In-depth Information on Urolithiasis in Dogs

Other medical problems can cause symptoms similar to those encountered in dogs with urolithiasis. Your veterinarian will exclude these conditions as necessary before establishing a diagnosis of urolithiasis.

Veterinary care should include diagnostic tests and subsequent treatment recommendations.

In-depth Information on Diagnosis

Certain diagnostic tests must be performed to confirm the diagnosis of urolithiasis and exclude other diseases that may cause similar symptoms. Tests may include:

Your veterinarian may recommend additional diagnostic tests to exclude other conditions, and to better understand the impact of urolithiasis on your pet. These tests ensure optimal medical care and are selected on a case-by-case basis. Examples include:

In-depth Information on Treatment

Treatment of urolithiasis must be individualized based on the severity of the condition and other factors that must be evaluated by your veterinarian. Treatment may include one or more of the following:

Ideally, a stone is obtained for analysis to determine its mineral composition and to decide between medical and surgical therapy. Only some stone types can be treated (dissolved) by medical means. Stones that have been passed in the urine can be submitted for analysis or small stones can be obtained by a technique called urohydropropulsion that is performed under general anesthesia. Small stones can be retrieved from the bladder using a technique called catheter-assisted urolith retrieval, which can be performed under sedation.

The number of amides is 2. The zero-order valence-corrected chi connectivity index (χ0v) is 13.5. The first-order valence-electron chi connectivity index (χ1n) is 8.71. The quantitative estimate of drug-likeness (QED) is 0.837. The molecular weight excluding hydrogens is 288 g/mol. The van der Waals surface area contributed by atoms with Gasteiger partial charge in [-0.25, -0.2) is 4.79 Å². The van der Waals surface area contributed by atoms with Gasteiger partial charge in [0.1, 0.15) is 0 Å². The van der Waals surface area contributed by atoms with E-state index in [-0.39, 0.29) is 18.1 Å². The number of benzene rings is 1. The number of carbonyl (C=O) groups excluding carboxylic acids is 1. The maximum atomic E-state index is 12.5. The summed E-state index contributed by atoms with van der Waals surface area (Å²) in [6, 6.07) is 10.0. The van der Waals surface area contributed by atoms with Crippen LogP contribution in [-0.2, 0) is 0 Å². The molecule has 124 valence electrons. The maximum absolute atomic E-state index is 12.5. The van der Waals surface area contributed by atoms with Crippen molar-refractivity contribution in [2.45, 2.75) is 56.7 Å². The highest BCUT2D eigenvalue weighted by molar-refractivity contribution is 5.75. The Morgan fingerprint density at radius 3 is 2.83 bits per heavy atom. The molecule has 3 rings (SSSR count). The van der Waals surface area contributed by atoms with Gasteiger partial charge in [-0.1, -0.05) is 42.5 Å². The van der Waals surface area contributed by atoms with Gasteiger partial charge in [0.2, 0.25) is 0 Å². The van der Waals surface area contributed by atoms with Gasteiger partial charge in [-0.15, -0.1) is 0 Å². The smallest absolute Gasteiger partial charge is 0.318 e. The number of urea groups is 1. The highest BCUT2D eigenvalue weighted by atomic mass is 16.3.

Dissolution of stones can take several months. Medical dissolution carries with it the risk of urinary obstruction because bladder stones may become small enough to lodge in the urethra as they dissolve and kidney stones can become small enough to lodge in the ureters as they dissolve. Your veterinarian may recommend adding salt to your pet’s diet to increase urine production and decrease the concentration of the urine. This approach typically is used for pets with struvite and urate stones but not for those with oxalate or cystine stones. Medical dissolution of stones is not recommenced for patients with heart disease, hypertension, kidney failure or those at risk for obstruction.

Follow-up care for Dogs with Urolithiasis

Optimal treatment for your dog requires a combination of home and professional veterinary care. Follow-up with your veterinarian is essential. Administer any antibiotics prescribed by your veterinarian and allow your pet free access to fresh clean water.

If your dog has had surgical removal of calculi, monitor the incision site for redness, swelling or discharge. Do not allow your pet to lick at the suture area. An Elizabethan collar can be used for pets that tend to lick their incisions. Call your veterinarian if you have questions or problems.

Follow-up with your veterinarian for physical examinations and urinalysis. Bacterial culture of the urine should be repeated 5 to 7 days after completion of the antibiotic course to ensue eradication of infection. Periodic urinalyses are recommended every several months to monitor for development of new bacterial urinary tract infections.